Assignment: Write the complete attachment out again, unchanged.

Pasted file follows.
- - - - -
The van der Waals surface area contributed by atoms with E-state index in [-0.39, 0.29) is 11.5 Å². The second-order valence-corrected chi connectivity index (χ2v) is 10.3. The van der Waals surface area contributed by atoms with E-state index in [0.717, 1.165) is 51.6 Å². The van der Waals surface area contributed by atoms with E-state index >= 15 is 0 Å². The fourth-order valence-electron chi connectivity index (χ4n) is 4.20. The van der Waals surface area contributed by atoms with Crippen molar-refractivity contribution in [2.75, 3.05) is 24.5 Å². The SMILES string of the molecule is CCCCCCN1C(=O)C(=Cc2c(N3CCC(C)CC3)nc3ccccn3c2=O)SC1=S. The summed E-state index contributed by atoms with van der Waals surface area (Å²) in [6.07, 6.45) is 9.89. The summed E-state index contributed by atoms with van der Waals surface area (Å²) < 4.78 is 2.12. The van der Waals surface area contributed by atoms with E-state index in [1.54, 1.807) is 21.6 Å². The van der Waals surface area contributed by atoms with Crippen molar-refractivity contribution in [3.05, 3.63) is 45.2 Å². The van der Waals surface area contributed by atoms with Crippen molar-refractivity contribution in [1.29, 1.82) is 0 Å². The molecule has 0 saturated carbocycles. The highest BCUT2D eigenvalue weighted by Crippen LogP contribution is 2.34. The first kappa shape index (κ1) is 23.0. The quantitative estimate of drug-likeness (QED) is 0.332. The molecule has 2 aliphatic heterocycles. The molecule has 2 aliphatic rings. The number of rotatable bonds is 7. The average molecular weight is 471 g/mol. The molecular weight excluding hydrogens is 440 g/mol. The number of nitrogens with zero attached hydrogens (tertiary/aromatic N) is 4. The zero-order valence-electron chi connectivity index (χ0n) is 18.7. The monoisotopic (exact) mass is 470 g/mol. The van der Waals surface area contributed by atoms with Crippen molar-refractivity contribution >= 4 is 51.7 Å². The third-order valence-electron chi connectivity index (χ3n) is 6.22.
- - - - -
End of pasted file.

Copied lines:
The van der Waals surface area contributed by atoms with E-state index in [-0.39, 0.29) is 11.5 Å². The second-order valence-corrected chi connectivity index (χ2v) is 10.3. The van der Waals surface area contributed by atoms with E-state index in [0.717, 1.165) is 51.6 Å². The van der Waals surface area contributed by atoms with E-state index >= 15 is 0 Å². The fourth-order valence-electron chi connectivity index (χ4n) is 4.20. The van der Waals surface area contributed by atoms with Crippen molar-refractivity contribution in [2.75, 3.05) is 24.5 Å². The SMILES string of the molecule is CCCCCCN1C(=O)C(=Cc2c(N3CCC(C)CC3)nc3ccccn3c2=O)SC1=S. The summed E-state index contributed by atoms with van der Waals surface area (Å²) in [6.07, 6.45) is 9.89. The summed E-state index contributed by atoms with van der Waals surface area (Å²) < 4.78 is 2.12. The van der Waals surface area contributed by atoms with E-state index in [1.54, 1.807) is 21.6 Å². The van der Waals surface area contributed by atoms with Crippen molar-refractivity contribution in [3.05, 3.63) is 45.2 Å². The van der Waals surface area contributed by atoms with Crippen molar-refractivity contribution in [1.29, 1.82) is 0 Å². The molecule has 0 saturated carbocycles. The highest BCUT2D eigenvalue weighted by Crippen LogP contribution is 2.34. The first kappa shape index (κ1) is 23.0. The quantitative estimate of drug-likeness (QED) is 0.332. The molecule has 2 aliphatic heterocycles. The molecule has 2 aliphatic rings. The number of rotatable bonds is 7. The average molecular weight is 471 g/mol. The molecular weight excluding hydrogens is 440 g/mol. The number of nitrogens with zero attached hydrogens (tertiary/aromatic N) is 4. The zero-order valence-electron chi connectivity index (χ0n) is 18.7. The monoisotopic (exact) mass is 470 g/mol. The van der Waals surface area contributed by atoms with Crippen molar-refractivity contribution >= 4 is 51.7 Å². The third-order valence-electron chi connectivity index (χ3n) is 6.22.